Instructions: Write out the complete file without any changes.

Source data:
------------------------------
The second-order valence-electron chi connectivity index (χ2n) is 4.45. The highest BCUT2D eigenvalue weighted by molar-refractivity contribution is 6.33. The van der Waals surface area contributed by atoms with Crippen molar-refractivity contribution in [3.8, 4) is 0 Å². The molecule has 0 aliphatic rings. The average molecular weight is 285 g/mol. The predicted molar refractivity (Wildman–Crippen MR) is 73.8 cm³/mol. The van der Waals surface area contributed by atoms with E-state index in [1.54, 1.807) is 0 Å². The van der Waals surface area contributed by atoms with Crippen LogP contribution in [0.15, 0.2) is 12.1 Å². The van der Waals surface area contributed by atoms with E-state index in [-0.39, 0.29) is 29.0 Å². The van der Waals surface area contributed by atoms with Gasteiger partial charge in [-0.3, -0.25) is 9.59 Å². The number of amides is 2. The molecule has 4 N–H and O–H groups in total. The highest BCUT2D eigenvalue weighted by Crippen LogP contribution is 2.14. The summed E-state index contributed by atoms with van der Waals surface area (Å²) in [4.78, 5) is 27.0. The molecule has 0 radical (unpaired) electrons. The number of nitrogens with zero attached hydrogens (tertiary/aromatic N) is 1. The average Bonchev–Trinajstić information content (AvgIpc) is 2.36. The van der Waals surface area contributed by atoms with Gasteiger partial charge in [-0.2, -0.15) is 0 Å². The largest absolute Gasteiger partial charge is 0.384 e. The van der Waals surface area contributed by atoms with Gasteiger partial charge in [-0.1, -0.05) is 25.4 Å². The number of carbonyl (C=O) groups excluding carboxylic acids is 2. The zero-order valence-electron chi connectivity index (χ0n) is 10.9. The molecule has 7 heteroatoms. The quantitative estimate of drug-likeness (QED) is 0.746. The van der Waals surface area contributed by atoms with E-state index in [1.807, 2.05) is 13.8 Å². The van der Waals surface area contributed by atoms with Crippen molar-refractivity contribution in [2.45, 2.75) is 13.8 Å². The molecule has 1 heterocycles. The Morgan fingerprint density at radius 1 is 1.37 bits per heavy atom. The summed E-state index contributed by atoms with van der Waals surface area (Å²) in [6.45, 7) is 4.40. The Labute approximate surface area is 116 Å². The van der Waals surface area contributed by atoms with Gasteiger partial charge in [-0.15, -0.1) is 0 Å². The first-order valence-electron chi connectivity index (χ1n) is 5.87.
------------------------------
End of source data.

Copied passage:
The second-order valence-electron chi connectivity index (χ2n) is 4.45. The highest BCUT2D eigenvalue weighted by molar-refractivity contribution is 6.33. The van der Waals surface area contributed by atoms with Crippen molar-refractivity contribution in [3.8, 4) is 0 Å². The molecule has 0 aliphatic rings. The average molecular weight is 285 g/mol. The predicted molar refractivity (Wildman–Crippen MR) is 73.8 cm³/mol. The van der Waals surface area contributed by atoms with E-state index in [1.54, 1.807) is 0 Å². The van der Waals surface area contributed by atoms with Crippen LogP contribution in [0.15, 0.2) is 12.1 Å². The van der Waals surface area contributed by atoms with E-state index in [-0.39, 0.29) is 29.0 Å². The van der Waals surface area contributed by atoms with Gasteiger partial charge in [-0.3, -0.25) is 9.59 Å². The number of amides is 2. The molecule has 4 N–H and O–H groups in total. The highest BCUT2D eigenvalue weighted by Crippen LogP contribution is 2.14. The summed E-state index contributed by atoms with van der Waals surface area (Å²) in [4.78, 5) is 27.0. The molecule has 0 radical (unpaired) electrons. The number of nitrogens with zero attached hydrogens (tertiary/aromatic N) is 1. The average Bonchev–Trinajstić information content (AvgIpc) is 2.36. The van der Waals surface area contributed by atoms with Gasteiger partial charge in [-0.2, -0.15) is 0 Å². The largest absolute Gasteiger partial charge is 0.384 e. The van der Waals surface area contributed by atoms with Gasteiger partial charge in [-0.1, -0.05) is 25.4 Å². The number of carbonyl (C=O) groups excluding carboxylic acids is 2. The zero-order valence-electron chi connectivity index (χ0n) is 10.9. The molecule has 7 heteroatoms. The quantitative estimate of drug-likeness (QED) is 0.746. The van der Waals surface area contributed by atoms with E-state index in [1.807, 2.05) is 13.8 Å². The van der Waals surface area contributed by atoms with Crippen molar-refractivity contribution in [2.45, 2.75) is 13.8 Å². The molecule has 1 heterocycles. The Morgan fingerprint density at radius 1 is 1.37 bits per heavy atom. The summed E-state index contributed by atoms with van der Waals surface area (Å²) in [6.45, 7) is 4.40. The Labute approximate surface area is 116 Å². The van der Waals surface area contributed by atoms with Gasteiger partial charge in [-0.15, -0.1) is 0 Å². The first-order valence-electron chi connectivity index (χ1n) is 5.87.